Community leaders in Nigeria, India, Colombia, and beyond share their hopes and predictions for the social sector.
We live in an exciting time for philanthropy—more and more, we’re seeing nonprofits, governments, and the media prioritize local community voices. #GivingTuesday raised more money than ever before. People are organizing to create local change in every country on the planet.
When the GlobalGiving nonprofit community shared their hopes and predictions for philanthropy in 2019, two themes emerged. First, community leaders recognize the value of collaboration and hope more nonprofits and governments work together to create positive change. Second, people from all over continue to press for organized action on climate change. These two predictions—and the others, laid out below—demonstrate hope for our shared world in 2019. Read each prediction below:
1. “My prediction for philanthropy in 2019 is that many civil society organizations will seek alliances and merge across the globe for a common goal. However, most philanthropy will focus on social entrepreneurs. Going solo has proved not to be working anymore—be it crowdfunding or grantmaking, both require support from other networks. People don’t fund organizations—they fund individuals they relate to. Above all, alliance is the way forward.”
— Charles Ngiela from Kenya Christian School for the Deaf in Kenya
2. “My philanthropic prediction is that more and more funds will be dedicated towards combating the toxic politics prevalent in the USA and more humanitarian causes will receive funding to address climate-related disasters. My hope for 2019 is that companies and foundations realize the value of funding projects that address the root causes of climate change.”
— Sangita Iyer from Voice for Asian Elephants Society in India
3. “Ghanaians are gradually embracing philanthropy by reaching out and supporting causes as individuals—previously, most support came from corporate organizations. Crowdfunding platforms have paved a way for online donations, because in the past the average Ghanaian was scared to use his debit or credit card on such platforms. Because of online giving, I believe 2019 will see a boost in philanthropy in Ghana.”
— Comfort Glipko Boa-Amponsem from Dels Foundation in Ghana
4. “We hope that in 2019 donors will recognize the immense importance of supporting projects that strive to improve literacy. Literacy is the necessary foundation that can guarantee any country’s economic growth, peace, and long-term prosperity. Without people being able to read, listen, interpret, understand, remember, analyse, evaluate, and create information, any interventions to reduce crime, drug abuse, and poverty, and improve infrastructure, employment, and health will not have any long-term impact.”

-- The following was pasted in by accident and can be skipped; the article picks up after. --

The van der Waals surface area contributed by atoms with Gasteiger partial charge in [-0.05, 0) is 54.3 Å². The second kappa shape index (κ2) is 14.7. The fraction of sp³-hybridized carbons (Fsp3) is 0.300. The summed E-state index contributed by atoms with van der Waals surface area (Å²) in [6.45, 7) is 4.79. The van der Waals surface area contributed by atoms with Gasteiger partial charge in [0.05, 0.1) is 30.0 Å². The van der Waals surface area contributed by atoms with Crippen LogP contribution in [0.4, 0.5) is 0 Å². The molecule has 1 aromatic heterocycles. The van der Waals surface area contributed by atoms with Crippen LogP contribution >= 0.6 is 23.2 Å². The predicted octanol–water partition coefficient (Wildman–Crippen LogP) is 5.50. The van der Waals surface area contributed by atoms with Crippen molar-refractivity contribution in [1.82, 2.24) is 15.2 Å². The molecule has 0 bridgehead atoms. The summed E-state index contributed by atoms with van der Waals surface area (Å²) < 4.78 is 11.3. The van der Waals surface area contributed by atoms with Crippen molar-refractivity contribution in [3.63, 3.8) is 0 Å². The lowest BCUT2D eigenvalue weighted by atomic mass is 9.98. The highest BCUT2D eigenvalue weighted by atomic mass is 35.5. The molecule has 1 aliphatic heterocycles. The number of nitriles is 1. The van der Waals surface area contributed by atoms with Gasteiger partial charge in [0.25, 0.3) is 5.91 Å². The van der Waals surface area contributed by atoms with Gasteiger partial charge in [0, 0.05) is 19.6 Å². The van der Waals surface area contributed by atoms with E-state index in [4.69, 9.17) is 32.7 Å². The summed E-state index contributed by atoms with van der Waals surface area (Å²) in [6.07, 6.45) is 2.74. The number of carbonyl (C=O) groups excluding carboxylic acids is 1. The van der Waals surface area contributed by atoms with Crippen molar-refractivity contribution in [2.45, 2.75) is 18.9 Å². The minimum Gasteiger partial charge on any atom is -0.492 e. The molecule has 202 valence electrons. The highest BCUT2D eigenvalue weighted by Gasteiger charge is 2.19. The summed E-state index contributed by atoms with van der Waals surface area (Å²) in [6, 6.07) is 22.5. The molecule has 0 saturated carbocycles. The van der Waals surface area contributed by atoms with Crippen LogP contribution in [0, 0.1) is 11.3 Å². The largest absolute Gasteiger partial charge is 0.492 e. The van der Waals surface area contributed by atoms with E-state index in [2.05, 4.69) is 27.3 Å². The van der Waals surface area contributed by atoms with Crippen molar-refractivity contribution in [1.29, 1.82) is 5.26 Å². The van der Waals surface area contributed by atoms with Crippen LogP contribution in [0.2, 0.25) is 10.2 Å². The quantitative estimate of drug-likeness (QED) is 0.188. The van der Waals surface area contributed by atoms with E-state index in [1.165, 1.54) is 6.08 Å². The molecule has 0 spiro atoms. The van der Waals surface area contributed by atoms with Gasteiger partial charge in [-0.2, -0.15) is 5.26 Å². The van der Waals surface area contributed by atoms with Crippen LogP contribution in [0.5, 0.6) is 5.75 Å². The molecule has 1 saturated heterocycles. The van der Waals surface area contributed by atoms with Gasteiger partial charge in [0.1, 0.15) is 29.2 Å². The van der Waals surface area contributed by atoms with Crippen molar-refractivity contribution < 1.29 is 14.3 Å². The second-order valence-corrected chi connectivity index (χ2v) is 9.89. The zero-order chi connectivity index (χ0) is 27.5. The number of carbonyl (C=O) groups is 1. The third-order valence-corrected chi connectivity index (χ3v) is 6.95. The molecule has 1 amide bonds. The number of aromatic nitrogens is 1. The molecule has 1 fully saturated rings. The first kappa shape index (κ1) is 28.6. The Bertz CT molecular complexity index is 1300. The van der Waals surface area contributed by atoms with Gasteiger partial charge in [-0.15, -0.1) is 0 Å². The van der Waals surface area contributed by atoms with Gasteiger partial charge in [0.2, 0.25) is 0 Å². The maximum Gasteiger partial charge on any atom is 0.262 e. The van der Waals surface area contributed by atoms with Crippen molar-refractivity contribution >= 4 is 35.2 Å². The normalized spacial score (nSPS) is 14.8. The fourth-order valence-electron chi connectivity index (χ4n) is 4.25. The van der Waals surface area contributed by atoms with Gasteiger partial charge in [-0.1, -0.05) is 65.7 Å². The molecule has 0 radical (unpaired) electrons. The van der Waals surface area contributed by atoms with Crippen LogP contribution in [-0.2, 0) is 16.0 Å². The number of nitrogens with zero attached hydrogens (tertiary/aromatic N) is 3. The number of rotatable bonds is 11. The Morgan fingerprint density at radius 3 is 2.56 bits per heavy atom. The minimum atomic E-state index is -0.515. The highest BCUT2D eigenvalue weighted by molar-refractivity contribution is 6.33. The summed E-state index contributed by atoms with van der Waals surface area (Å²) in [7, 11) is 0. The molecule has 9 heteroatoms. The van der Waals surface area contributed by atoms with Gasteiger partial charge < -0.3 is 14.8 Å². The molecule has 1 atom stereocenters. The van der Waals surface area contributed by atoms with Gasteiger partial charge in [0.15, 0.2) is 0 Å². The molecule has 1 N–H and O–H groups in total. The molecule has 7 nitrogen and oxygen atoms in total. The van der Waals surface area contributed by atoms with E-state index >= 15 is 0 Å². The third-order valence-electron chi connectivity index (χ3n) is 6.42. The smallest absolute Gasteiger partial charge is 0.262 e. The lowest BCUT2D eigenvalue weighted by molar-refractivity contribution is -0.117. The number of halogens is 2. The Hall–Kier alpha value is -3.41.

— Ray Schöne from Youth Potential South Africa in South Africa
5. “I predict that more philanthropy will be aimed at solar power and redirection from conventional energy sources, and more donations will be drawn to this because of the significance to our planet. Second, I hope for collaboration on an international, political scale. More global collaboration on energy, trade, and international philanthropy can ease political tensions worldwide. This is critical to the existence of our planet.”
— Nicolina Stewart from Sugar’s Gift in the United States
6. “We hope that values such as gratitude, honesty, sharing, transparency, and responsibility are no longer overrated. We are eager to reconnect with nature and our own spirituality, and want so badly to love each other. And henceforth, the principle of giving and receiving is no longer an economic aspect, but an ethical one.”
— Gudrun Olaya from Fundacion Vivatma in Colombia
7. “I hope that collaboration remains at the front burner. I also hope for more emphasis on the environment and job creation, action on climate change, and support for women entrepreneurs.”
— Ifeyinwa Ezeagu from Phelyn Skill Acquisition Center in Nigeria
8. “Our hope is that more donors understand and are willing to invest in capacities and skill-building processes of marginalized communities, which always may not be as tangible as the number of toilets built. The hope is for the donor community to understand that capacity enhancement prepares communities to intervene in a wide range of issues.”
— Pallavi Sobti Rajpal from Utthan in India
9. “I’m hopeful that despite *and* because of the turmoil in the world, people will recognize that supporting causes that matter to them is more important than ever. I hope that more people find their own reason and connect with causes in 2019 that make them feel good about giving.”
— Piper Hendricks from p.h. Balanced Films in the United States
These reflections have been edited for length and clarity.
Explore more 2019 hopes, predictions, and trends from philanthropy leaders across the globe.Featured Photo: Empower 50 Families With Sustainabile Agriculture by Puenta a la Salud Comunitaria
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